What is the impact of using food for fuel and is it ethical? Do we have enough land to grow the sources of ethanol? Can we grow the plants in an environmentally friendly way? Ethanol cannot be transported in pipelines (at this time); this raises transport costs. There is uncertainty about the economic feasibility - do we have enough land, farmers, and income generated for producers? Will business take this risk? Ethanol is less energy-dense per gallon than gasoline, translating into a reduced number of miles per gallon (although this could change with newly engineered engines) Sources: Univ of Mich, GLBRC Sources: Univ of Mich
It’s clear that ethanol is not the solution by itself – it will not solve 100% of our problem. To solve the American energy crisis, we’ll need more than one solution. If each solution solves 10% of the problem, it will take ten different solutions to completely solve the problem. Another one of these “Ten 10%’s” may be biodiesel.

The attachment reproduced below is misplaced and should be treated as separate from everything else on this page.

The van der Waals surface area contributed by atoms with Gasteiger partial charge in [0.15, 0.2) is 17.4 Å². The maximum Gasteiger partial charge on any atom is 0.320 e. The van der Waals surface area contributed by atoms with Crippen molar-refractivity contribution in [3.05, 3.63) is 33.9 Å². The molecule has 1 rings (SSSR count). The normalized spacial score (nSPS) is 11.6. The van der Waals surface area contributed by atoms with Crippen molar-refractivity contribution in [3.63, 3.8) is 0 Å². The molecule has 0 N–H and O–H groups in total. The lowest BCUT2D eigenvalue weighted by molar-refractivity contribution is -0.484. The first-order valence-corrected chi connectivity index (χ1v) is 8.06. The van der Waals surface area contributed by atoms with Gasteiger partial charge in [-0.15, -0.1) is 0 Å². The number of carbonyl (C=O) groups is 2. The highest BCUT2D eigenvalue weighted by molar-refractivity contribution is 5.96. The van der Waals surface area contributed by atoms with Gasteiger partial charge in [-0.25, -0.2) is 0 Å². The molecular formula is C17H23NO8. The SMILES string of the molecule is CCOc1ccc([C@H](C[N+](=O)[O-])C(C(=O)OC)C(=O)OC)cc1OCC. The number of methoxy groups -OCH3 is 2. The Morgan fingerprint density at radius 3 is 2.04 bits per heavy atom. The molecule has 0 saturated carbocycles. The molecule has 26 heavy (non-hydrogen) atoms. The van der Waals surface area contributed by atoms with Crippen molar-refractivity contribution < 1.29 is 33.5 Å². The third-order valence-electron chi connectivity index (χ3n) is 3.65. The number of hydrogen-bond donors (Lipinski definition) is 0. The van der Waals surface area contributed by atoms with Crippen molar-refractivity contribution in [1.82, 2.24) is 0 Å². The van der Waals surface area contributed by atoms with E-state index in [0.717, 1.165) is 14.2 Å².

Biodiesel: An alternative renewable fuel that can be made from a plant oils or animal fats. Biodiesel is similar to diesel fuel, and is very effective for running diesel vehicles and for heating. It can be blended with petroleum diesel at any concentration or used in its pure form, B100. Little modification is needed for diesel engines to run on biodiesel (short of the fuel filter). Source: Univ of Mich